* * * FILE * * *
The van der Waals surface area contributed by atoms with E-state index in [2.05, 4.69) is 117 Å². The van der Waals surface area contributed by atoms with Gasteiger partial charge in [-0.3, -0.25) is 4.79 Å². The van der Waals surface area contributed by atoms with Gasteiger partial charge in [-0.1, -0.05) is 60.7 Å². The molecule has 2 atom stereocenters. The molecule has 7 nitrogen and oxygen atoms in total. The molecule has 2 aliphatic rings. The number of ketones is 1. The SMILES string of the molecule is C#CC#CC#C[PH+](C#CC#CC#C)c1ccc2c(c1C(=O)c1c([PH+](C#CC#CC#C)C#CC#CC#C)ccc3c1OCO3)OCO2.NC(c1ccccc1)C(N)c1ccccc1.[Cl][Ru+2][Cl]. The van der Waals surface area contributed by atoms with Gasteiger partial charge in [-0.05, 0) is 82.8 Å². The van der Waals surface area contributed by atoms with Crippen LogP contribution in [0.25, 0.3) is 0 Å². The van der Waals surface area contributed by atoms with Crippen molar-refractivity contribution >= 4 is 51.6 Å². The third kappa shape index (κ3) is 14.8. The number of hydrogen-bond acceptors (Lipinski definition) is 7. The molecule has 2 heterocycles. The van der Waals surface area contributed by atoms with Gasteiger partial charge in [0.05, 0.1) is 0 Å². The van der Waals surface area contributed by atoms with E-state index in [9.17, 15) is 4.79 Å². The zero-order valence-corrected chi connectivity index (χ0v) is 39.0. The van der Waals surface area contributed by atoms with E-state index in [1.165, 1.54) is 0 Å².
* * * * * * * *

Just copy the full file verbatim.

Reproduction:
The van der Waals surface area contributed by atoms with E-state index in [2.05, 4.69) is 117 Å². The van der Waals surface area contributed by atoms with Gasteiger partial charge in [-0.3, -0.25) is 4.79 Å². The van der Waals surface area contributed by atoms with Gasteiger partial charge in [-0.1, -0.05) is 60.7 Å². The molecule has 2 atom stereocenters. The molecule has 7 nitrogen and oxygen atoms in total. The molecule has 2 aliphatic rings. The number of ketones is 1. The SMILES string of the molecule is C#CC#CC#C[PH+](C#CC#CC#C)c1ccc2c(c1C(=O)c1c([PH+](C#CC#CC#C)C#CC#CC#C)ccc3c1OCO3)OCO2.NC(c1ccccc1)C(N)c1ccccc1.[Cl][Ru+2][Cl]. The van der Waals surface area contributed by atoms with Gasteiger partial charge in [-0.05, 0) is 82.8 Å². The van der Waals surface area contributed by atoms with Crippen LogP contribution in [0.25, 0.3) is 0 Å². The van der Waals surface area contributed by atoms with Crippen molar-refractivity contribution >= 4 is 51.6 Å². The third kappa shape index (κ3) is 14.8. The number of hydrogen-bond acceptors (Lipinski definition) is 7. The molecule has 2 heterocycles. The van der Waals surface area contributed by atoms with Gasteiger partial charge in [0.05, 0.1) is 0 Å². The van der Waals surface area contributed by atoms with E-state index in [9.17, 15) is 4.79 Å². The zero-order valence-corrected chi connectivity index (χ0v) is 39.0. The van der Waals surface area contributed by atoms with E-state index in [1.165, 1.54) is 0 Å².